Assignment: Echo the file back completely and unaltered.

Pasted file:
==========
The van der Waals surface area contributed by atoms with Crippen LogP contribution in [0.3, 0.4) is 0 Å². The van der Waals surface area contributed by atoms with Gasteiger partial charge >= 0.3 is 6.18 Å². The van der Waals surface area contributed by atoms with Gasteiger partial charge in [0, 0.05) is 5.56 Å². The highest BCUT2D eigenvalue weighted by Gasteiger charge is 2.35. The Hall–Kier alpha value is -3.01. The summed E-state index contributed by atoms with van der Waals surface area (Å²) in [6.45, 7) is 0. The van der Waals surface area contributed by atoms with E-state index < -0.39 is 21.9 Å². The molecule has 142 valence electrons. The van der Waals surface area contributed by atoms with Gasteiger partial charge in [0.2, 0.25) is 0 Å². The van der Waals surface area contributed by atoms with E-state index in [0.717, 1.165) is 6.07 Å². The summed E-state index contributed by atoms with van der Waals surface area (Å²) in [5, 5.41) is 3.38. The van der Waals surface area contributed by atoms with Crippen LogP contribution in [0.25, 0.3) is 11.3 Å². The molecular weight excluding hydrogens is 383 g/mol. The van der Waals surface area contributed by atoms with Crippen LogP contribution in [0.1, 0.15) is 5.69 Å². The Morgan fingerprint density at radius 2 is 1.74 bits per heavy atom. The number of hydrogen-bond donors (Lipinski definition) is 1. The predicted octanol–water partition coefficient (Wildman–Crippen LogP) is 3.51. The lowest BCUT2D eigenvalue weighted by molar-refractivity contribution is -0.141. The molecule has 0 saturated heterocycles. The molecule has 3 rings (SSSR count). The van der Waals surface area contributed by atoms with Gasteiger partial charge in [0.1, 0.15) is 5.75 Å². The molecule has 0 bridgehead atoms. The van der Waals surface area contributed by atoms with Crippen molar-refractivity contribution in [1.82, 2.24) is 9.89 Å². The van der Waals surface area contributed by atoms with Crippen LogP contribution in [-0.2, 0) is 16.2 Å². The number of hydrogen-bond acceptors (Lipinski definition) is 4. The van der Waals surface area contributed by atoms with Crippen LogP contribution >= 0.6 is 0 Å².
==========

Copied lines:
The van der Waals surface area contributed by atoms with Crippen LogP contribution in [0.3, 0.4) is 0 Å². The van der Waals surface area contributed by atoms with Gasteiger partial charge >= 0.3 is 6.18 Å². The van der Waals surface area contributed by atoms with Gasteiger partial charge in [0, 0.05) is 5.56 Å². The highest BCUT2D eigenvalue weighted by Gasteiger charge is 2.35. The Hall–Kier alpha value is -3.01. The summed E-state index contributed by atoms with van der Waals surface area (Å²) in [6.45, 7) is 0. The van der Waals surface area contributed by atoms with E-state index < -0.39 is 21.9 Å². The molecule has 142 valence electrons. The van der Waals surface area contributed by atoms with Gasteiger partial charge in [0.2, 0.25) is 0 Å². The van der Waals surface area contributed by atoms with E-state index in [0.717, 1.165) is 6.07 Å². The summed E-state index contributed by atoms with van der Waals surface area (Å²) in [5, 5.41) is 3.38. The van der Waals surface area contributed by atoms with Crippen LogP contribution in [0.25, 0.3) is 11.3 Å². The molecular weight excluding hydrogens is 383 g/mol. The van der Waals surface area contributed by atoms with Crippen LogP contribution in [0.1, 0.15) is 5.69 Å². The Morgan fingerprint density at radius 2 is 1.74 bits per heavy atom. The number of hydrogen-bond donors (Lipinski definition) is 1. The predicted octanol–water partition coefficient (Wildman–Crippen LogP) is 3.51. The lowest BCUT2D eigenvalue weighted by molar-refractivity contribution is -0.141. The molecule has 0 saturated heterocycles. The molecule has 3 rings (SSSR count). The van der Waals surface area contributed by atoms with Gasteiger partial charge in [0.1, 0.15) is 5.75 Å². The molecule has 0 bridgehead atoms. The van der Waals surface area contributed by atoms with Crippen molar-refractivity contribution in [1.82, 2.24) is 9.89 Å². The van der Waals surface area contributed by atoms with Crippen LogP contribution in [-0.2, 0) is 16.2 Å². The number of hydrogen-bond acceptors (Lipinski definition) is 4. The van der Waals surface area contributed by atoms with Crippen LogP contribution >= 0.6 is 0 Å².